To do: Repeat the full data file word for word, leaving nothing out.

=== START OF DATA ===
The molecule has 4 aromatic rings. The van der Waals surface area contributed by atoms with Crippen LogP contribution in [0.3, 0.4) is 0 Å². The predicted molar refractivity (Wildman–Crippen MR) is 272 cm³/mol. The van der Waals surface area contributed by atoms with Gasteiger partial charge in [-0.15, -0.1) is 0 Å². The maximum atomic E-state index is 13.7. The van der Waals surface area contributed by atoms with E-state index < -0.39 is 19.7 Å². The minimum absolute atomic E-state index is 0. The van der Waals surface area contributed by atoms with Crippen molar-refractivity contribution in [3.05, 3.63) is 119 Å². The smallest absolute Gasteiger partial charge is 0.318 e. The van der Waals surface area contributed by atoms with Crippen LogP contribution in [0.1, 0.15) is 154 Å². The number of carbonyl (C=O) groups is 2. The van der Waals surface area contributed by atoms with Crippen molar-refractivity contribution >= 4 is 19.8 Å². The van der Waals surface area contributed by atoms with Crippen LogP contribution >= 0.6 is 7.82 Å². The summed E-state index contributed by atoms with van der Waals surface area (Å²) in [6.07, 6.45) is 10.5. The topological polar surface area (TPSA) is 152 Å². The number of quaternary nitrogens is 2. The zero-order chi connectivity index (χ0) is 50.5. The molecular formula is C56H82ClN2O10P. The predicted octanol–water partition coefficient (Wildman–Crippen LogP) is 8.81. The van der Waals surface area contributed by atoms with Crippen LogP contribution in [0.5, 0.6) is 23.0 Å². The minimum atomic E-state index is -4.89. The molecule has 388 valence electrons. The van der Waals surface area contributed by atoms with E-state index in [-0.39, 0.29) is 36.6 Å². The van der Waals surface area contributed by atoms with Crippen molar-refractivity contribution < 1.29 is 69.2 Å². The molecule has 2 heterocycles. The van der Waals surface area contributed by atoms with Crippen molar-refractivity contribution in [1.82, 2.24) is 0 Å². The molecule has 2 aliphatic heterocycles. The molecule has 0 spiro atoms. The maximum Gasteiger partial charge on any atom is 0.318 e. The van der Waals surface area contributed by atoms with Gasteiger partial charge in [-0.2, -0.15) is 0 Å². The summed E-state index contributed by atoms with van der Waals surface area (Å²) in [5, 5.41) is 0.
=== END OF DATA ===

The molecule has 4 aromatic rings. The van der Waals surface area contributed by atoms with Crippen LogP contribution in [0.3, 0.4) is 0 Å². The predicted molar refractivity (Wildman–Crippen MR) is 272 cm³/mol. The van der Waals surface area contributed by atoms with Gasteiger partial charge in [-0.15, -0.1) is 0 Å². The maximum atomic E-state index is 13.7. The van der Waals surface area contributed by atoms with E-state index < -0.39 is 19.7 Å². The minimum absolute atomic E-state index is 0. The van der Waals surface area contributed by atoms with Crippen molar-refractivity contribution in [3.05, 3.63) is 119 Å². The smallest absolute Gasteiger partial charge is 0.318 e. The van der Waals surface area contributed by atoms with Crippen LogP contribution in [0.1, 0.15) is 154 Å². The number of carbonyl (C=O) groups is 2. The van der Waals surface area contributed by atoms with Crippen molar-refractivity contribution >= 4 is 19.8 Å². The van der Waals surface area contributed by atoms with Crippen LogP contribution >= 0.6 is 7.82 Å². The summed E-state index contributed by atoms with van der Waals surface area (Å²) in [6.07, 6.45) is 10.5. The topological polar surface area (TPSA) is 152 Å². The number of quaternary nitrogens is 2. The zero-order chi connectivity index (χ0) is 50.5. The molecular formula is C56H82ClN2O10P. The predicted octanol–water partition coefficient (Wildman–Crippen LogP) is 8.81. The van der Waals surface area contributed by atoms with Crippen LogP contribution in [0.5, 0.6) is 23.0 Å². The minimum atomic E-state index is -4.89. The molecule has 388 valence electrons. The van der Waals surface area contributed by atoms with E-state index in [-0.39, 0.29) is 36.6 Å². The van der Waals surface area contributed by atoms with Crippen molar-refractivity contribution < 1.29 is 69.2 Å². The molecule has 2 heterocycles. The van der Waals surface area contributed by atoms with Crippen molar-refractivity contribution in [1.82, 2.24) is 0 Å². The molecule has 2 aliphatic heterocycles. The molecule has 0 spiro atoms. The maximum Gasteiger partial charge on any atom is 0.318 e. The van der Waals surface area contributed by atoms with Gasteiger partial charge in [-0.2, -0.15) is 0 Å². The summed E-state index contributed by atoms with van der Waals surface area (Å²) in [5, 5.41) is 0.